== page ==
Clinical and Research News
All Vets Aren’t Treated Equally When It Comes to Smoking Cessation
Psychiatric News
Volume 47 Number 12 page 18b-19

A majority of patients with psychiatric disorders served by the Department of Veterans Affairs (VA) reported receiving smoking-cessation services, yet their smoking rates remained high.

Certain patient subgroups, however, were at risk for receiving fewer smoking-cessation services, suggesting that more education about these services needs to be done.

Those were findings from a study published in the April Psychiatric Services assessing use and outcome of smoking-cessation services among veterans with mental illness.

In the study, researchers at the Veterans Affairs Ann Arbor Center for Clinical Management Research and the departments of psychiatry at the University of Michigan and University of Colorado schools of medicine conducted a secondary analysis of the yearly, cross-sectional 2007 Veterans Health Administration Outpatient Survey of Healthcare Experiences of Patients.

Patients with psychiatric disorders had greater odds of smoking, compared with veterans without such disorders. Those with schizophrenia, bipolar disorder, or unipolar depression had, respectively, a 1.8, 1.5, and 1.2 greater odds of being a current smoker than those without a mental disorder, while veterans with a substance use disorder had a 2.6 greater odds of being a smoker.

Between 60 percent and 80 percent of VA patients with mental illness reported receiving some kind of smoking-cessation services through a physician who advised quitting, recommended medication, or discussed methods for quitting. But patients with schizophrenia had more than 30 percent lower odds of receiving advice on quitting smoking from their physicians.

In addition, those diagnosed with posttraumatic stress disorder (PTSD) or a substance use disorder had significantly greater odds of reporting that they received advice to quit, recommendations for medications, or physician discussions of quitting methods, compared with those without one of these two disorders.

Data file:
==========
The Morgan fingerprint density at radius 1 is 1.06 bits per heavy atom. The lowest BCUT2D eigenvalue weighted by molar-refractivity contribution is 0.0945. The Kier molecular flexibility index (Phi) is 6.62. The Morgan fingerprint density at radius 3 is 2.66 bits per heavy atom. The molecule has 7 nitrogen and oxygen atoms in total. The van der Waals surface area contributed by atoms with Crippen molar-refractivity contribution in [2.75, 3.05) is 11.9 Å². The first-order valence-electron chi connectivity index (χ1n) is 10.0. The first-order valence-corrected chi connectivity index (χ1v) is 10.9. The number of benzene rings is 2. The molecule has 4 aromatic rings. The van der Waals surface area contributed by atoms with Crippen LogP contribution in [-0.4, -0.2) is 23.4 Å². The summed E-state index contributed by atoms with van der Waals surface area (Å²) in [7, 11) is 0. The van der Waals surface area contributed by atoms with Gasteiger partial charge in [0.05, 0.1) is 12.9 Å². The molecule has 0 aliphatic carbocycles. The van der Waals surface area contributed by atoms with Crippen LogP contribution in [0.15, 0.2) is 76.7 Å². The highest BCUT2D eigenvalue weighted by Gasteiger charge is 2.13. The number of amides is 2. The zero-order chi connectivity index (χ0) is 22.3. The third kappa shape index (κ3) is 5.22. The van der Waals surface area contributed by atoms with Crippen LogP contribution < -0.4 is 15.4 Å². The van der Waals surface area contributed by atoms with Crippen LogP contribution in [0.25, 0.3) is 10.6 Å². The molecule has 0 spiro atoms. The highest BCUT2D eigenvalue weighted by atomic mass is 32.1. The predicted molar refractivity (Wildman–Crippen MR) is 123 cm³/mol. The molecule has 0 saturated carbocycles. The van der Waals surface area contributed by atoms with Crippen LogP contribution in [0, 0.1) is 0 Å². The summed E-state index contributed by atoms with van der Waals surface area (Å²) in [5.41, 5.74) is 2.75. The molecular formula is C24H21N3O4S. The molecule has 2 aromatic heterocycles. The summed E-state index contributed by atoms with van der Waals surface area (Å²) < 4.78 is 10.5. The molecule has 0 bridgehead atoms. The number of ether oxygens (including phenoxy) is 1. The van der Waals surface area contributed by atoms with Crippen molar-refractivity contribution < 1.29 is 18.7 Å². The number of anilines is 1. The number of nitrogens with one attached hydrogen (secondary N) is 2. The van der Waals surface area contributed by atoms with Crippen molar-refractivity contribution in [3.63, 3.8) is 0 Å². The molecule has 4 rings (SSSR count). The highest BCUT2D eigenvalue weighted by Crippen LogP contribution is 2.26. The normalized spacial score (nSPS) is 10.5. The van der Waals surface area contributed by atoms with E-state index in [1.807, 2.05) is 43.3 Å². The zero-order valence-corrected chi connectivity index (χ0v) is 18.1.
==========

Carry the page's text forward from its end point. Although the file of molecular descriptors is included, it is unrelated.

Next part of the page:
“Several programs are currently being implemented in the VA to assist veterans with smoking cessation, including telephone counseling implementation of a nurse-administered Tobacco Tactics intervention for all inpatient smokers, and smoking cessation treatment integrated within mental health care for PTSD delivered by mental health clinicians,” the researchers indicated.

“Moreover, the VA has implemented practices to change the culture of smoking in VA hospitals. Indoor smoke-free policies have been in effect since 1992, and most VA facilities have discontinued the practice of selling cigarettes. Although most VA facilities have offered behavioral counseling to employees who smoke, a recent 2010 VA directive made it possible to offer free, over-the-counter nicotine replacement therapy to employees who smoke. These cultural changes, along with continued efforts to improve implementation of smoking cessation interventions for at-risk veterans, have the potential to decrease smoking rates and reduce smoking-related morbidity and mortality among veterans.”

In an editorial accompanying the article, Seth Himmelhoch, M.D., M.P.H., a psychiatrist and associate professor at the University of Maryland School of Medicine, said that health care clinicians must come to terms with the fact that smoking has reached epidemic proportions among their patients. “They must recognize that there is a clear confluence of evidence and policy that makes smoking-cessation interventions affordable, accessible, and effective for their patients who smoke,” he wrote. “The risk associated with maintaining the status quo is no longer acceptable, and bold steps are needed to ensure that smoking-cessation interventions are consistently provided to patients with mental illness who smoke. The lives of our patients depend on it.” inline-graphic-1.gif

“Risk of Smoking and Receipt of Cessation Services Among Veterans With Mental Disorders” is posted at http://ps.psychiatryonline.org/article.aspx?articleid=564841.

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